Submissions are now closed. Any comment , unless for a request from an editor or agent, will be deleted.
Thank you for participating!!
Can you believe today is already here? I can't!
The last thing we will discuss is in our scene workshop is the decision. We've got the setting already established, gave the MC a goal he/she wants to accomplish, slipped in the motivation, snared him with some conflict and tension, labored on the emotions to add some drama, and now, it's decision time.
Whatever the decision your MC makes, it must follow through with the actions to accomplish that decision. This is the key element of tying up all the loose ends of the scene and finalizing the readers satisfaction. If done correctly, the reader will turn the page to find out what happens next.
I'm not talking about exploding bombs, car crashes, police arrests, and chasing the villain and such. The action can be as subtle as deciding to walk away from a relationship, heading off to school, writing that letter the MC has put off for so long. Just has long as the decision is followed by the action to make it happen, you should be good:)
The scene closes, and a new opens up. It may still be the same chapter, or it may be the next opening of the next chapter. Remember: SCENE DOES NOT EQUAL CHAPTER. You can have two or three scenes in one chapter.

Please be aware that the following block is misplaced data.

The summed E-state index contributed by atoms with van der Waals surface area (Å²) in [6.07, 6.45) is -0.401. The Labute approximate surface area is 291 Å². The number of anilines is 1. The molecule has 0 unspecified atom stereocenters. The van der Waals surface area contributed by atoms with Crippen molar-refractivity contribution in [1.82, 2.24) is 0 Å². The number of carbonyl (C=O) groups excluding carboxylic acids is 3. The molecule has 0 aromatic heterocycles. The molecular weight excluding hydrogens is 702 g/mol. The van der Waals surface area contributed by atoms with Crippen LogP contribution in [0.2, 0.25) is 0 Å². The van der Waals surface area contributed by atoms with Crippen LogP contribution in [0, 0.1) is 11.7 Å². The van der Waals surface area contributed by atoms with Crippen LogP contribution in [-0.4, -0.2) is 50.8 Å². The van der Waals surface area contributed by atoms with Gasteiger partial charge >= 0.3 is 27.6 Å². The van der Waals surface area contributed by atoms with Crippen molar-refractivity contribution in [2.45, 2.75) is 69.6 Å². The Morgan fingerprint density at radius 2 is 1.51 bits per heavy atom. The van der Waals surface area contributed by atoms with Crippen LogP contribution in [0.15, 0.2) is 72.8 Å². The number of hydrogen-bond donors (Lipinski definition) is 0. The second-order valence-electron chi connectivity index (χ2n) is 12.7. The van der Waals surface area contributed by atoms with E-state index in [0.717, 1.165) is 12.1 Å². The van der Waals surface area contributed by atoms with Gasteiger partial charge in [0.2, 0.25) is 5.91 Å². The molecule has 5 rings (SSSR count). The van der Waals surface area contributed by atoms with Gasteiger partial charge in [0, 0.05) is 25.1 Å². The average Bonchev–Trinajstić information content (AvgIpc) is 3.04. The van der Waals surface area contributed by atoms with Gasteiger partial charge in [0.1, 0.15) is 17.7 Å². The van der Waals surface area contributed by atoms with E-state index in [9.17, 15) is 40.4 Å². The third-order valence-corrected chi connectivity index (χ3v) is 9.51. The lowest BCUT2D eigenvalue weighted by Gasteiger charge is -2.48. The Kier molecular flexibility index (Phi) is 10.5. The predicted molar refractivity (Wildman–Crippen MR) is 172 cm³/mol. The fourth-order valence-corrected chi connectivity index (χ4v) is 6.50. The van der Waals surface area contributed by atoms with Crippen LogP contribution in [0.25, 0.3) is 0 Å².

Start the scene with a good grounding as to where the scene is taking place.
Give the MC a goal.
Make sure the motivation to accomplish the goal is clearly evident, even if it's subtle.
Don't let your MC reach the goal so easy. Throw in some conflict, and add some tension.
Give the MC emotion.
And wrap up the scene with the reaction and decision the MC makes and don't forget the action caused by the decision.
And that, in a nut shell, is how to write a scene.
Now, it's your turn! Today, and all next week, you have the opportunity to post a scene, in the comments. Your scene will get a mini critique from a few professionals in the industry.
Who, you might ask? Let's see, there's
Kisa Whipkey, Editor of REUTS PUBLISHING
Katie Teller, Editor at Curiosity Quills
Amy Trueblood, fabulous literary intern!!
Also, if you have any questions, PLEASE ASK! These ladies have agreed to answer them, to the best of their abilities in order to help you polish up your favorite scenes for the pitch opportunity next week!!
Don't be shy, beautiful guys and dolls. That's what we're here for!!
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